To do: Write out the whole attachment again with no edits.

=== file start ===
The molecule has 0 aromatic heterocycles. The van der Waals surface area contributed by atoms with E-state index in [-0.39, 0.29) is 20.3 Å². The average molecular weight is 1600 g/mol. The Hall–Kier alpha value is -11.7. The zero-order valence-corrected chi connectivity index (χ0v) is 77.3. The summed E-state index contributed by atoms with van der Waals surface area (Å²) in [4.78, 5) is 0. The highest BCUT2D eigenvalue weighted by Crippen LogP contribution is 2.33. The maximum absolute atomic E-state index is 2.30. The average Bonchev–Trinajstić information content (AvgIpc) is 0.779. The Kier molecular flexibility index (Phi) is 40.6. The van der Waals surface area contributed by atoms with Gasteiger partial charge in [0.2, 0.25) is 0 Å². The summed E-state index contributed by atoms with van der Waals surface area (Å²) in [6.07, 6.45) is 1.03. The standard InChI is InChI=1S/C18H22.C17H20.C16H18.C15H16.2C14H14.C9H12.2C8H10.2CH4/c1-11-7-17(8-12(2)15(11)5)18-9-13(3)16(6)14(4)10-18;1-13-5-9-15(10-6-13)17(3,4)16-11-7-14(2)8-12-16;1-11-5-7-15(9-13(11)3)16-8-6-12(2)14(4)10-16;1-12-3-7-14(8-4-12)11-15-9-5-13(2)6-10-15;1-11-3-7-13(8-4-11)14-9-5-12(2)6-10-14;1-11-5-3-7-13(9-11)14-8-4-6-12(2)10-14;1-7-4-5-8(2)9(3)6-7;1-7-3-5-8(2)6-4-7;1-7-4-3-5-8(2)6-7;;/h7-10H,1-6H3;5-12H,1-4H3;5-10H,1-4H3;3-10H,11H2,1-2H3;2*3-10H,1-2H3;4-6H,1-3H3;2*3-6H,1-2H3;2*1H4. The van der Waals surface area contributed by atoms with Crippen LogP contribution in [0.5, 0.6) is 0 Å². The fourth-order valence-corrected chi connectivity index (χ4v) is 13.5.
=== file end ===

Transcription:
The molecule has 0 aromatic heterocycles. The van der Waals surface area contributed by atoms with E-state index in [-0.39, 0.29) is 20.3 Å². The average molecular weight is 1600 g/mol. The Hall–Kier alpha value is -11.7. The zero-order valence-corrected chi connectivity index (χ0v) is 77.3. The summed E-state index contributed by atoms with van der Waals surface area (Å²) in [4.78, 5) is 0. The highest BCUT2D eigenvalue weighted by Crippen LogP contribution is 2.33. The maximum absolute atomic E-state index is 2.30. The average Bonchev–Trinajstić information content (AvgIpc) is 0.779. The Kier molecular flexibility index (Phi) is 40.6. The van der Waals surface area contributed by atoms with Gasteiger partial charge in [0.2, 0.25) is 0 Å². The summed E-state index contributed by atoms with van der Waals surface area (Å²) in [6.07, 6.45) is 1.03. The standard InChI is InChI=1S/C18H22.C17H20.C16H18.C15H16.2C14H14.C9H12.2C8H10.2CH4/c1-11-7-17(8-12(2)15(11)5)18-9-13(3)16(6)14(4)10-18;1-13-5-9-15(10-6-13)17(3,4)16-11-7-14(2)8-12-16;1-11-5-7-15(9-13(11)3)16-8-6-12(2)14(4)10-16;1-12-3-7-14(8-4-12)11-15-9-5-13(2)6-10-15;1-11-3-7-13(8-4-11)14-9-5-12(2)6-10-14;1-11-5-3-7-13(9-11)14-8-4-6-12(2)10-14;1-7-4-5-8(2)9(3)6-7;1-7-3-5-8(2)6-4-7;1-7-4-3-5-8(2)6-7;;/h7-10H,1-6H3;5-12H,1-4H3;5-10H,1-4H3;3-10H,11H2,1-2H3;2*3-10H,1-2H3;4-6H,1-3H3;2*3-6H,1-2H3;2*1H4. The van der Waals surface area contributed by atoms with Crippen LogP contribution in [0.5, 0.6) is 0 Å². The fourth-order valence-corrected chi connectivity index (χ4v) is 13.5.